Emphasizing the need to keep a University of St. Thomas education affordable, the Board of Trustees on Thursday approved a 2010-2011 undergraduate tuition and fees increase of 3.5 percent – the lowest increase in 16 years.
The increase, when combined with average room and board increases of 3.7 and 3 percent, respectively, will result in a comprehensive fee of $38,813, or 3.5 percent higher than this year’s $37,509. Tuition will total $29,952 for full-time students, with a 5 percent surcharge on business and computer science courses because of the higher cost of faculty in those areas.
Undergraduate tuition increases have averaged 6.2 percent a year over the last five years, and the last time they were under 4 percent was in 1994-95, when tuition, room and board each increased 3 percent. Trustees favor lower tuition increases over the next several years as an effort both to slow the rising costs of private higher education and to respond to the recession, which has made it more difficult for families to afford a St. Thomas education.
“This is part of a genuine, concentrated plan to slow the general trend of tuition increases and further emphasize the university’s strategic direction of access,” said Dr. Mark Dienhart, executive vice president and chief operating officer. “Everyone, but particularly our Board of Trustees, realizes with this challenging economy that we just can’t raise tuition by 6 percent every year and be seen as fully respectful of the impact of this recession on prospective students and their families. We need to make fundamental changes.”
Graduate programs were given more discretion in setting higher tuition increases next year. They will range from 3 percent in some education and psychology programs to 4 percent in the School of Law to 5.9 percent in most MBA courses. (See table for details.)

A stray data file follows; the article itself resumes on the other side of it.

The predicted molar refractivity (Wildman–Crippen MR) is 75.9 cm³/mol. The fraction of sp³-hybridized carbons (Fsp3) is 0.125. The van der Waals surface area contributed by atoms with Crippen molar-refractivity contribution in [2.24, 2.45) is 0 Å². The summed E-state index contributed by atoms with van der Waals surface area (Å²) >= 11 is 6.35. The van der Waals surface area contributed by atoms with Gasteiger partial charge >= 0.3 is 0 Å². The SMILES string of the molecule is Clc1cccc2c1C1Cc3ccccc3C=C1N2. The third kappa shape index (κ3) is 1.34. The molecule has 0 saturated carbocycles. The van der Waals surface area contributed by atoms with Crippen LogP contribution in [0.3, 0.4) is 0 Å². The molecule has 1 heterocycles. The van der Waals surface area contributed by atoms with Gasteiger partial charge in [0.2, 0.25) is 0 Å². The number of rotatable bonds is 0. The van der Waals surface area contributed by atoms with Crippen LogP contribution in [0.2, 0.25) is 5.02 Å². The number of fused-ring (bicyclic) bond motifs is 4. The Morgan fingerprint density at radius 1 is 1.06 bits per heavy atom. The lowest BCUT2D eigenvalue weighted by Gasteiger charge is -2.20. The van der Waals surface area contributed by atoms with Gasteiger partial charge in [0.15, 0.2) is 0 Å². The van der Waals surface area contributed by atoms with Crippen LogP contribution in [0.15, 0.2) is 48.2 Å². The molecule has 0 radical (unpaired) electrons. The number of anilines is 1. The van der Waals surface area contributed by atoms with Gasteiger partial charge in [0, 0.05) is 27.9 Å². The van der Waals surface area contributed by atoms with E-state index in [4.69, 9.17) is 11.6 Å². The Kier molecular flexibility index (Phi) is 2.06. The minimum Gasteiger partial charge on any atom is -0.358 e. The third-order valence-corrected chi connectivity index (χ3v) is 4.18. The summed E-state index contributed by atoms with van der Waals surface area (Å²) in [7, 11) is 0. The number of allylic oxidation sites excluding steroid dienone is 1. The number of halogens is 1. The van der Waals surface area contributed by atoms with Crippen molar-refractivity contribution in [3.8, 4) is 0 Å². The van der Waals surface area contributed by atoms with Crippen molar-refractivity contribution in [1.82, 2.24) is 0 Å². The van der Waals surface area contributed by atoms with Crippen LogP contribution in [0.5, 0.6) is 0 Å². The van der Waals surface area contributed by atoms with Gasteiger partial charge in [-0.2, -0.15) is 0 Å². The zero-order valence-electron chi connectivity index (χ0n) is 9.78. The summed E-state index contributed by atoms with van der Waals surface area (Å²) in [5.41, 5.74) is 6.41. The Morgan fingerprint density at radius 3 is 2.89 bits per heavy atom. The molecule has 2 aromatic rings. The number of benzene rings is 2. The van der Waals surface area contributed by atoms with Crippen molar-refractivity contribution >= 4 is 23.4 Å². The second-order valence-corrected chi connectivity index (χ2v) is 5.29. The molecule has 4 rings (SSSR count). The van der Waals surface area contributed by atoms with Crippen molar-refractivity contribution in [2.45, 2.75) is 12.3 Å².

Dienhart said the moderate undergraduate tuition increases will be achieved through a wide variety of cost-cutting measures, including reductions in non-compensation expenses, voluntary early retirement programs and elimination of some staff positions by attrition. St. Thomas expects to eliminate at least 46 staff positions in the next fiscal year, including at least 27 through early retirement programs.
Despite the lower tuition increases and spending cuts, St. Thomas will increase its salary pool by 2 percent for faculty and staff. Faculty will receive a 1.5 percent base increase, with the remaining 0.5 percent distributed in merit and equity increases. Staff raises will be determined through a performance assessment process this spring and summer.
The 2 percent increases in the salary pool will amount to $2.3 million. To achieve the required cost reductions, in addition to a reduction in positions, St. Thomas will need to reduce fringe benefit costs by $1.4 million. Under consideration are instituting a modest (1.4 percent or less) reduction in the university’s 403(b) pension contribution (now at 10.4 percent); requiring a one-year eligibility period for all new employees (new employees over age 40 now can participate in the pension plan immediately); and establishing a vesting period of up to four years before an employee gains ownership of the pension funds contributed by the university. Even with those potential changes, St. Thomas’ retirement contributions and benefits package will continue to be the equal of, or superior to most, regional private colleges as well as larger Catholic peer institutions.
“The challenge presented by this effort to moderate pricing increases created an immediate $10 million problem to solve,” Dienhart said. “It proved impossible to do that without touching compensation expenses since they are such a large proportion of our budget.
“In these tough economic times, we came to believe it makes sense to put more money directly into people’s pockets than to maintain the same level of retirement fund contributions and have little or no salary increase, as we had last fall. This is a difficult balancing act, and we’ll continue to look at options over the next several months before settling on a course of action.”